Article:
• Functional Impairment: BCC near vital organs like the eyes or nose can impair normal functions.
  • Surgical Complications: Larger, neglected tumors might require more invasive surgery.
  • Psychological Impact: Visible skin cancers can lead to emotional and psychological distress.
  • Increased Health Care Costs: Delayed treatment often results in more complex, expensive care.
  • Risk of Complications: Untreated cancer can cause complications if it infects or interacts negatively with other health conditions.

Considering surgery for longstanding basal cell carcinoma? Here’s what you need to know.

Surgery options for untreated basal cell carcinoma for 10 years

  1. Excisional Surgery: Cuts out the cancer with some healthy tissue around it.

  2. Mohs Surgery: Removes cancer layer by layer, preserving healthy tissue, ideal for sensitive areas.

When patients present so late, surgical excision is the only choice for successful tumor removal. However, this is also challenging due to involvement of vital structures like angles of the eye, eyelid margins, bony involvement, etc. Reconstructive surgery with flaps is a must with surgery at this point due to extensive involvement and tumor infiltration. Flaps from adjacent area like cheek or neck are used depending on the location of the tumor. Large defects resulting from removal of large cancers will need free flaps and microsurgical reconstruction.

Contact us and explore your options with a professional to achieve the best outcome. An expert plastic surgeon’s guidance is essential in choosing the right surgical method.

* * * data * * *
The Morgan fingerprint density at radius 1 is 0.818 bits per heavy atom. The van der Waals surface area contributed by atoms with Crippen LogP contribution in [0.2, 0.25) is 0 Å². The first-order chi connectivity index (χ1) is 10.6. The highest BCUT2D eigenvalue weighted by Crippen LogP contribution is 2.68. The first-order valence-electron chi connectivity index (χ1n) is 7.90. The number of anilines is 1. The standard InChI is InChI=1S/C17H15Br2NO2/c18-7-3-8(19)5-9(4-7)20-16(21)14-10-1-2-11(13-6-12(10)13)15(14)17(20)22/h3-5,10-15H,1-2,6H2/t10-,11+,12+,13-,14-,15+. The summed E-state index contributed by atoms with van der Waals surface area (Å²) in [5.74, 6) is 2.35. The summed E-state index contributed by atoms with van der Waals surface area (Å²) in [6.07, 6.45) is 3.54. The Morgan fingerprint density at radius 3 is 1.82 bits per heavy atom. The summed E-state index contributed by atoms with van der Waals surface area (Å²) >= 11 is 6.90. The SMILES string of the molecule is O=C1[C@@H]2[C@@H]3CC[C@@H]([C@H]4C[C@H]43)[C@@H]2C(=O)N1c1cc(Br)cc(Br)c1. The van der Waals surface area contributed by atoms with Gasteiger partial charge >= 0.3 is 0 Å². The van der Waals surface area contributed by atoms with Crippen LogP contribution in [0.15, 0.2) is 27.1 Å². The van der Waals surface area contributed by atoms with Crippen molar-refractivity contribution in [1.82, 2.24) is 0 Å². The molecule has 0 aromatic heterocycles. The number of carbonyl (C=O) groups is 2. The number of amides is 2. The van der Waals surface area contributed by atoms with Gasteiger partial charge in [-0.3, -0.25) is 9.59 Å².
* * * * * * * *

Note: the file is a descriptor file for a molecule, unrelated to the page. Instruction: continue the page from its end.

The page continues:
Ready to wrap up what we’ve covered about basal cell carcinoma? Here’s the summary.


Basal cell carcinoma is typically slow-growing and not immediately life-threatening. However, neglecting it for a decade can lead to severe complications. Over time, it can invade deeper skin layers and underlying structures, potentially causing significant disfigurement and even impairing the function of nearby organs such as the eyes and nose.

Moreover, the longer BCC remains untreated, the more complex and invasive the required treatments can become. These might include extensive surgical interventions that could have been minimized or avoided altogether with earlier detection and management.

Dr. Leena Jain, a plastic surgeon in Borivali, is an expert in diagnosing and treating skin cancers. She emphasizes the importance of early intervention. Her advanced therapeutic techniques and compassionate approach ensure the best possible outcomes for her patients. Consult with specialists like Dr. Jain to stay vigilant and proactive about skin health.


How many years does it take for basal cell carcinoma to spread?
Basal cell carcinoma typically takes many years to spread significantly.

Can you have basal cell carcinoma for years?
Yes, you can have basal cell carcinoma for years due to its slow growth.

Can basal cell carcinoma come back after Mohs surgery?
While rare, basal cell carcinoma can occasionally return after Mohs surgery.

What are the warning signs of basal cell carcinoma?
Warning signs include persistent, non-healing sores, shiny or waxy bumps, scar-like patches, and any skin growth that changes in size, shape, or color.